Were you worried about adding to the noise, as a designer and creative technologist?
In my time at THNK, I made a point of asking provocative questions about the design of contemporary intelligent technology—the Internet, mobile devices, immersive displays and wearables—as an “encoding of a kind of moral and political structure with an attendant social contract,” as new media artist David Rokeby first described. I realized that it is my responsibility to not only reflect upon emerging technology and its effect on cultural values and behavior, but to contribute to a counter-discourse and a design practice that challenges and transforms emerging technology.
That’s quite a balance to strike—to love technology and want to propel it forward, while at the same time being aware of the value in scaling back. Most of us feel this way as individuals, but your work requires you to address both sides systematically. Where do you begin?
Technology gives us so much — even non-profits that I’ve worked with invest large portions of their limited budgets to fund new media strategies that translate their constituents, essentially, into data sets. Some organizations have bought into “neuro-campaigning”—the latest mass persuasion technique, which “replaces gut instinct with data-driven order” for social control. Even with the best of intentions, change agents, too, are unwittingly reinforcing systems of oppression caused by our dependence upon technology.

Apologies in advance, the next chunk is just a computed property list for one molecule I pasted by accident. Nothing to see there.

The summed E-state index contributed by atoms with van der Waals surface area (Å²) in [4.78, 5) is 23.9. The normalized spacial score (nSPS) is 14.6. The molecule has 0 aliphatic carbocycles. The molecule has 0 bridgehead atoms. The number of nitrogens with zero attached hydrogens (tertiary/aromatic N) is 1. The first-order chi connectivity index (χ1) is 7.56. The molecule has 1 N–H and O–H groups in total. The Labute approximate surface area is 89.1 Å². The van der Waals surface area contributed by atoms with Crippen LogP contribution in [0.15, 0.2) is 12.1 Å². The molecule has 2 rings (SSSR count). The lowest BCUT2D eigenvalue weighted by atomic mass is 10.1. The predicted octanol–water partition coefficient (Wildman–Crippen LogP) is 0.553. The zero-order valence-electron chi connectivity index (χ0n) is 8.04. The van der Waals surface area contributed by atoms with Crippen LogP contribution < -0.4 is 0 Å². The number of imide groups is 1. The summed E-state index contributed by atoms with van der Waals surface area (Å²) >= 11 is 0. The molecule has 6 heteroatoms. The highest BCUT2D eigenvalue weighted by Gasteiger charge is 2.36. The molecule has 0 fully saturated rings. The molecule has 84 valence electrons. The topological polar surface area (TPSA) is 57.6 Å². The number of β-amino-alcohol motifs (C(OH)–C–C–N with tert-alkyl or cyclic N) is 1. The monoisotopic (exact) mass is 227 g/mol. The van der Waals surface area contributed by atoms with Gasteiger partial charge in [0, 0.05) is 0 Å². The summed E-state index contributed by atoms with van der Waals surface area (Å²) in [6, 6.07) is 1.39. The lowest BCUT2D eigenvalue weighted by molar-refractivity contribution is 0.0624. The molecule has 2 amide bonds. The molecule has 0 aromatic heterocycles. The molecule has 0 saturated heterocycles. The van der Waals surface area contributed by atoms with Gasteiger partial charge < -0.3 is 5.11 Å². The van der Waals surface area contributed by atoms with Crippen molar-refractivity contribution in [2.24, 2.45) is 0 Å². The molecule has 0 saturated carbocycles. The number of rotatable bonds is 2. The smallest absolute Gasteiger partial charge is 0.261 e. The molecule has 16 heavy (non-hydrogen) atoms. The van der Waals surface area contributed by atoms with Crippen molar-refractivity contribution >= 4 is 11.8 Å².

After Module 4, I went completely off the grid to the coast of Maine à la Thoreau. I had to detox from all social media and most technology in order to reflect, through direct experience, upon the socio-cultural and neurobiological impacts of intelligent technology. I had to unplug, to prioritize offline interaction. That’s when I realized that, in order for large-scale “mind and heart” shift to happen, we have to first restore critical feeling.
Unknowingly, we have become APIs run by protocols and algorithms. Invisible technologies clog our working memory, decreasing our ability to empathize. Clinical studies have shown that the areas in our brains responsible for both emotion activation and knowledge production—the amygdala and hippocampus—are being eroded by current technology. Interestingly, the same areas of the brain are restored through mindfulness and kinesthetic engagement. This is why expressive technology, like the Xth Sense, is so important; it offers the potential to re-stimulate “numbed” areas of the mind and body through sonic vibration.